`double`

A **double** — that is, an IEEE 754 double-precision floating point number — is an approximation of a real number. The representation uses 64 binary digits, hereinafter **bits**, organized as 1 sign bit, 52 bits of mantissa, and 11 bits of exponent. The **sign bit** distinguishes positive (sign bit = 0) and negative (sign bit = 1) values. The **mantissa** encodes the significant binary digits of the number. The **exponent** scales the mantissa by a particular power of 2. Finite `double`

values range from `-1.79769313486231570e+308`

to `1.79769313486231570e+308`

. The closest to zero nonzero `double`

values are `±4.94065645841246544e-324`

. Positive zero (`0.0`

) and negative zero (`-0.0`

) are considered distinct. Infinities are supported, but indicate an overflow of representational limits (rather than `±∞`

). Some encodings do not represent real values; such a value is a **not-a-number (NaN)**. No two differing `NaN`

encodings are considered equal. This is a departure from a strict interpretation of IEEE 754.

In Avail, a literal double comprises one or more decimal digits, then a *full stop* `.`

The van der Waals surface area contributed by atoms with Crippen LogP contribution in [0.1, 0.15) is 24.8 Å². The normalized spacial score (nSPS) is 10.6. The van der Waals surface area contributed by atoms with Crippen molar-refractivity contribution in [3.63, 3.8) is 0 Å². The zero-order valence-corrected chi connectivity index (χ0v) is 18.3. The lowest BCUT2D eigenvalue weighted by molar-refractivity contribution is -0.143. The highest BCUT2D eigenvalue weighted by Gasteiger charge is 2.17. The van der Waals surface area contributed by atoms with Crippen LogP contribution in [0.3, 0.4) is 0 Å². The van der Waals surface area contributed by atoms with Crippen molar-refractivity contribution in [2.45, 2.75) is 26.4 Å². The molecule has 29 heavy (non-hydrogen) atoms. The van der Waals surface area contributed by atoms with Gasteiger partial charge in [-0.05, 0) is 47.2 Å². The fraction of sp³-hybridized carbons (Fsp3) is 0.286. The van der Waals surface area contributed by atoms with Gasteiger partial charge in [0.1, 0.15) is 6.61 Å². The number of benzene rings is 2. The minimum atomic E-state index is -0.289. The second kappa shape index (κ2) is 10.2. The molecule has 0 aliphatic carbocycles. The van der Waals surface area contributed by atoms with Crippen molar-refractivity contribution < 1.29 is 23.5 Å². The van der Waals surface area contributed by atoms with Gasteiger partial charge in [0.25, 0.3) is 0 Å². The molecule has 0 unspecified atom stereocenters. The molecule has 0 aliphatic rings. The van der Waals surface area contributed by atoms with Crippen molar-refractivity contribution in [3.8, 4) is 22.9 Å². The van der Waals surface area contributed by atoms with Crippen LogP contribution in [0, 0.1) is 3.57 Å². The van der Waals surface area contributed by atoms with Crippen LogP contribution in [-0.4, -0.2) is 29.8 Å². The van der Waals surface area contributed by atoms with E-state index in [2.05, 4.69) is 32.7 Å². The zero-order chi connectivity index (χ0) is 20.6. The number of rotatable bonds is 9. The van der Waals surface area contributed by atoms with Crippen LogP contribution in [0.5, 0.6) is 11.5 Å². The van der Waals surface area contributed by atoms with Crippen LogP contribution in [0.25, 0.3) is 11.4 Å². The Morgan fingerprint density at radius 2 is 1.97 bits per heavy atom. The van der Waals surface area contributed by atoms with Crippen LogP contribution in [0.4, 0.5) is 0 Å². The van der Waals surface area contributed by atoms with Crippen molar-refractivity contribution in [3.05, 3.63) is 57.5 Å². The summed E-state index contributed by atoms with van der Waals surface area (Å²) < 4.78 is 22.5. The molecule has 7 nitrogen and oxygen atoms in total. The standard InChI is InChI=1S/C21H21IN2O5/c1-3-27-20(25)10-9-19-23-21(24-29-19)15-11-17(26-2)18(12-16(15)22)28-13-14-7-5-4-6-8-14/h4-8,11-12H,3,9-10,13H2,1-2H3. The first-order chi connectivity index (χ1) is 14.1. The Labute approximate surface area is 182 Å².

`(U+002E)`

and fractional part, and then optional exponential notation — an `E`

`(U+0045)`

or `e`

`(U+0065)`

followed by one or more decimal digits. Examples include `1.0`

, `0.1`

, `0.0025`

, `2.5E-3`

, `2500.0`

, `2.5E3`

, and `3.141592653589793`

. Literal doubles are defined by the macros `"…#.…#«f»?"`

, `"…#.…#…"`

, and `"…#.…#e|E«+|-»!…#«f»?"`

.

Though `double`

numerically subsumes `float`

, they are considered siblings because their values differ by internal representation. `double`

is not a supertype of `float`

. No `float`

value is also a `double`

value, and no `double`

value is also a `float`

value.

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